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        Tory senator surprised to be mentioned at Quebec construction-industry inquiry

        Fecha:Nov 29,2012

        Conservative Sen. Leo Housakos said he was surprised to hear his name mentioned at a commission of inquiry into Quebec’s construction industry Wednesday, and questioned the accuracy of the emerging evidence.

        In an interview with Postmedia News, Housakos confirmed that he frequented an exclusive Montreal club to do networking, while noting that he had no business dealings with any of the representatives from the construction industry or municipal politics who are now under scrutiny by the commission over allegations of corruption and bid-rigging.

        Housakos said he joined the venue, Club 357c, as a marketing consultant in 2007 and 2008, following an invitation from Montreal-area businessman Paolo Catania.

        “I just don’t see the issue (with me) at the commission,” Housakos said. “I have never been in any shape, way or form in any business activity with these guys, directly or indirectly.”

        Housakos, who gave up his membership at the prestigious club in Old Montreal before Prime Minister Stephen Harper announced his appointment to the Senate in December 2008, said he was prepared to answer questions at the commission, headed by Quebec Justice France Charbonneau.

        “At the end of the day, I support the commission’s work 100-per-cent, and I just want to put on the record (that) at no such time has the commission called me or questioned me in regards to anything,” Housakos said. “This is the first time I have gotten wind of my name at this commission and it would have been, I think, appropriate that they would take the time to inform people and question people on issues before they go forward.”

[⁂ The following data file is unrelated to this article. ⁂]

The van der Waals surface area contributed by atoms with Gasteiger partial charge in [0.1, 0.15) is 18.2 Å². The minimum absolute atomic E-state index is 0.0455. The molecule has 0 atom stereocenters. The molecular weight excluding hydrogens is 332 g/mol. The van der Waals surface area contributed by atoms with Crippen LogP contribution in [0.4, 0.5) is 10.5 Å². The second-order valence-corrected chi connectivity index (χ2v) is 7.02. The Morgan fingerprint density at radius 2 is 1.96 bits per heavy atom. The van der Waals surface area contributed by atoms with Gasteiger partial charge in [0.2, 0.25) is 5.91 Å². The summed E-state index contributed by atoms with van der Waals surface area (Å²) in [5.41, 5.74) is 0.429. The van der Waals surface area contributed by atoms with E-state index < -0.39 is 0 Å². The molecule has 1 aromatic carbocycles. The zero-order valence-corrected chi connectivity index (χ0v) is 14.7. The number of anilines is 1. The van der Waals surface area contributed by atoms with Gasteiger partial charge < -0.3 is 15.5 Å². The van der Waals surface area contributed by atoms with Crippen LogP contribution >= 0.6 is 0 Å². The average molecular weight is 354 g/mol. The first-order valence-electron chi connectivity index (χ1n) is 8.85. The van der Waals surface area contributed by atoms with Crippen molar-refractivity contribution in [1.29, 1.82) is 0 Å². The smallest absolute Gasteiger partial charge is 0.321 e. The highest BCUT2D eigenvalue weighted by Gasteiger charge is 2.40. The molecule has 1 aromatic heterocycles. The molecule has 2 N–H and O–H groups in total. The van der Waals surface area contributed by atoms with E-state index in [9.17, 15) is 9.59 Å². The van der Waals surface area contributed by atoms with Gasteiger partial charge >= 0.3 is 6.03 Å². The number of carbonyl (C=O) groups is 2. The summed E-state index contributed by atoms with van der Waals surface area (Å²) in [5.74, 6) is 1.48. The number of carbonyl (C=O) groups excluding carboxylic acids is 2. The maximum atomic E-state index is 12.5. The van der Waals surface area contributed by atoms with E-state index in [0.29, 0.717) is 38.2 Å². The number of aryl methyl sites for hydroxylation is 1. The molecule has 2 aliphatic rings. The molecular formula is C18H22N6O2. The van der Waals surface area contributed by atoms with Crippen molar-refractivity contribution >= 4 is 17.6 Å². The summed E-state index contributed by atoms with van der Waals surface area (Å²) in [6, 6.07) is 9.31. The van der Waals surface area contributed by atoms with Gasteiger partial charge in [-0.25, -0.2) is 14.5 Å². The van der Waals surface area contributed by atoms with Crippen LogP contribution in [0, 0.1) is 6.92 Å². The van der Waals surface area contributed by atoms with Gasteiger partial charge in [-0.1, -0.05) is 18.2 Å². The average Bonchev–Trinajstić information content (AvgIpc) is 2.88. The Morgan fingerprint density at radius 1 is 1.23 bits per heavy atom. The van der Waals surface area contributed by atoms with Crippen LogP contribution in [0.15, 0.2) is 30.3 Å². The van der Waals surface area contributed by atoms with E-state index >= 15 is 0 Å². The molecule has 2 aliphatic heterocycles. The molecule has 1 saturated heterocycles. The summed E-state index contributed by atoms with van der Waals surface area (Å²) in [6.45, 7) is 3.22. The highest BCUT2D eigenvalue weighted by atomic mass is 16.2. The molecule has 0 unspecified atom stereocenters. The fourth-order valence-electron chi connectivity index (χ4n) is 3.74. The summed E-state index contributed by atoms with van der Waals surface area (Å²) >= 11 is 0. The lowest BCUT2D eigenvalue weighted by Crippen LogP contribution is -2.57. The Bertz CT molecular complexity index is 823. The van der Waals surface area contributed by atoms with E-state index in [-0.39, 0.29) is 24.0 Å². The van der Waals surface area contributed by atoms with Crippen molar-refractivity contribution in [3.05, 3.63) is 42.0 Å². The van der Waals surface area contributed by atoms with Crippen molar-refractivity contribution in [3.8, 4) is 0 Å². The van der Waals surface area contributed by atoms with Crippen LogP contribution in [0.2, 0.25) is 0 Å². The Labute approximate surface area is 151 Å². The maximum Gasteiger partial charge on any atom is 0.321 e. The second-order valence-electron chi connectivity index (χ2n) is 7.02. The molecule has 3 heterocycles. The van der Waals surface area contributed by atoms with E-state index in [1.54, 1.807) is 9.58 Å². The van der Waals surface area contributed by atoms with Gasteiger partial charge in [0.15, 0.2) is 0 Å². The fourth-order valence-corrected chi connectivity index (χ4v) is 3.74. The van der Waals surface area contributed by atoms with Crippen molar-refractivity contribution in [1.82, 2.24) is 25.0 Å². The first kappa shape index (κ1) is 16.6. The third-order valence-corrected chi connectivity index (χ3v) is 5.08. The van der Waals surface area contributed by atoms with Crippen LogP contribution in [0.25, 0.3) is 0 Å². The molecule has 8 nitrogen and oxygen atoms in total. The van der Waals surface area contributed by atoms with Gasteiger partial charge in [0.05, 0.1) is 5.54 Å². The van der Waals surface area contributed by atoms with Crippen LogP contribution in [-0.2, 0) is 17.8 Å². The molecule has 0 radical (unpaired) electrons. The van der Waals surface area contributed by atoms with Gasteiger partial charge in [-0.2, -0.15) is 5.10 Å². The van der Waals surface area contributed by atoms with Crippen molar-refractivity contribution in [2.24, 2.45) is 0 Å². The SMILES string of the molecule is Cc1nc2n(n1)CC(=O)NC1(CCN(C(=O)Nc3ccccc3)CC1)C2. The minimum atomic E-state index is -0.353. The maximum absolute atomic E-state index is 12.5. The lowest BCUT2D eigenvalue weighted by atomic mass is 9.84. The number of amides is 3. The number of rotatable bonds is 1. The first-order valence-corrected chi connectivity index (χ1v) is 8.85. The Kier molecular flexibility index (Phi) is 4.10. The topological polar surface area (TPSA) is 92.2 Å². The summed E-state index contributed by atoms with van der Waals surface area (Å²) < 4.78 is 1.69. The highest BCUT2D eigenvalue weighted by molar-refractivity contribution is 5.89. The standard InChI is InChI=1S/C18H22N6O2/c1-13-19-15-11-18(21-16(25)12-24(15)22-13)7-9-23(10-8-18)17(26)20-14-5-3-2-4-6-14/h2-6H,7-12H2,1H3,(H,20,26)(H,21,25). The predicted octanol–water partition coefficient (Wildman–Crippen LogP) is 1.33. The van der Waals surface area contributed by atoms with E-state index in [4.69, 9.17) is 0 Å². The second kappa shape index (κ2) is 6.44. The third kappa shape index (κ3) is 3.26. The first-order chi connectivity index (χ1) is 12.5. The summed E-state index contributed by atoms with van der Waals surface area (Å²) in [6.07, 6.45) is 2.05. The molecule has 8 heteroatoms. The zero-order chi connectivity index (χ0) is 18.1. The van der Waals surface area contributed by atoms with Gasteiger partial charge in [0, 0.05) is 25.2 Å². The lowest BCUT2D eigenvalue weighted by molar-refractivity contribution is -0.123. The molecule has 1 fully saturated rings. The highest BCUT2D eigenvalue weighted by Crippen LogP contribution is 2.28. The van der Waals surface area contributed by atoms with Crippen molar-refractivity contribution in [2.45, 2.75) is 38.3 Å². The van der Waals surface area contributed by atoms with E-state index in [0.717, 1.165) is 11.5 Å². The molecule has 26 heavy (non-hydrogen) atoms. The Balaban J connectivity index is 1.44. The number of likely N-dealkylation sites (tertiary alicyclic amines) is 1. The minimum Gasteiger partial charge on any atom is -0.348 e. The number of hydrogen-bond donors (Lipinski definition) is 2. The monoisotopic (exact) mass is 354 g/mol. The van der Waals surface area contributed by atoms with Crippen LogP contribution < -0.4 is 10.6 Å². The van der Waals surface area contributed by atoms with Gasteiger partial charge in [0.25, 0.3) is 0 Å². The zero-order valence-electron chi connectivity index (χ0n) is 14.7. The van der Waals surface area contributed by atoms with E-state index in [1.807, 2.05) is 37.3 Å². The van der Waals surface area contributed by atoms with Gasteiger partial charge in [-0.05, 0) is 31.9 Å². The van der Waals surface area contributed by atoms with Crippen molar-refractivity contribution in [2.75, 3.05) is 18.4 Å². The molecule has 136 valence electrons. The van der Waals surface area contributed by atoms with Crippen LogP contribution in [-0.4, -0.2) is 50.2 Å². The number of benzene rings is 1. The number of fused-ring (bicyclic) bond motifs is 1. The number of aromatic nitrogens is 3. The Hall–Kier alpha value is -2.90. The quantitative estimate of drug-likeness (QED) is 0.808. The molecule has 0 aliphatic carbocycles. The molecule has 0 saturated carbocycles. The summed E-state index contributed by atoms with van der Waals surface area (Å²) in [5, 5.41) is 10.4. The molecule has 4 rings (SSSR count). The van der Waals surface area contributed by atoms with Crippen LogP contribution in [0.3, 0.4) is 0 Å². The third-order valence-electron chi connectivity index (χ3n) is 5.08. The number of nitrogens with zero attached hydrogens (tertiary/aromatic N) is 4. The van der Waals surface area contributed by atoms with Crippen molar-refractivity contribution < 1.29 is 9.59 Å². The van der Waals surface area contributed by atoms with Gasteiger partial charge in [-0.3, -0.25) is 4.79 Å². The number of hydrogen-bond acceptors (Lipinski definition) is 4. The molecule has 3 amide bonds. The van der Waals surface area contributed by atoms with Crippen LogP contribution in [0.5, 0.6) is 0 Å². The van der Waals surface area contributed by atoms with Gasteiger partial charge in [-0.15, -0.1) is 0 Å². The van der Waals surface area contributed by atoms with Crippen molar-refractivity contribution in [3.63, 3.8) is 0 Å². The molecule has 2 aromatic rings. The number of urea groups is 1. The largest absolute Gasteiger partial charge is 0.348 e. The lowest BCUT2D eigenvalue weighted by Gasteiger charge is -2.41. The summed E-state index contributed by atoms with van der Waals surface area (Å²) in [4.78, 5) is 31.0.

Housakos confirmed that he had crossed paths over the years with businessmen such as Catania and Joe Borsellino, as well as Bernard Trepanier, a fundraiser for municipal political party Union Montreal.

        Catania and Trepanier are among a group of people facing charges in connection with an alleged bid-rigging scheme over a city of Montreal construction contract.

        Housakos could not recall details of all of the meetings he had at the exclusive venue, but said he was checking his records to review what happened.

        “We’re talking about events that happened five years ago, so my recollection is not as clear as it should be,” Housakos said.

        But Housakos suggested some of the records presented as evidence Wednesday about his events at Club 357c were mistaken.

        For example, he said a June 2007 event he hosted on behalf of the provincial Action democratique du Quebec party was not a fundraising event, as it was described at the commission, but rather a networking event to meet with the business community. He also denied evidence suggesting that Borsellino, from Garnier Construction, had attended the event.

        “So that to me is false. It’s erroneous,” Housakos said. “I don’t know if he was at the club while I was at that event, but at no such time did I ever come across Joe Borsellino in 2007 and I have no reason to believe that Mr. Borsellino would have been present at any of my meetings or events.”

        Housakos, who was appointed by the government to the board of Via Rail before his Senate appointment in December 2008, also worked as an executive at a prominent engineering firm, BPR, in 2008 and was a major fundraiser for the ADQ.

        He said he had met Catania several years earlier at a public event and was later invited to join the club.

        “Paolo Catania was the gentleman who introduced me to the club, years back. He was an active member in the club,” Housakos said. “We could have, on a couple of occasions, had lunch, that would be for sure. It’s possible.”

        Housakos also noted that no one received any favours or preferential treatment from the federal government.

        “I haven’t seen any accusations – that’s the problem I face with this,” he said. “I know in the House of Commons, they’re going to take liberties again, under the curtain of parliamentary immunity, and it’s unfortunate, but you can’t defend yourself against no allegations, and all I’ve seen so far are some breakfasts and lunches at a club that I was a member of with individuals who since then seem to have had some difficulty with the law, in some cases, obviously not in all of their cases. So what more can I say?”

        Opposition MPs asked the Harper government to explain Wednesday whether it knew what was going on in the private meetings at the club.

        Harper dismissed the issue as “hearsay,” without mentioning Housakos by name.

        “I have no information of any credible allegation against this particular individual,” Harper said.


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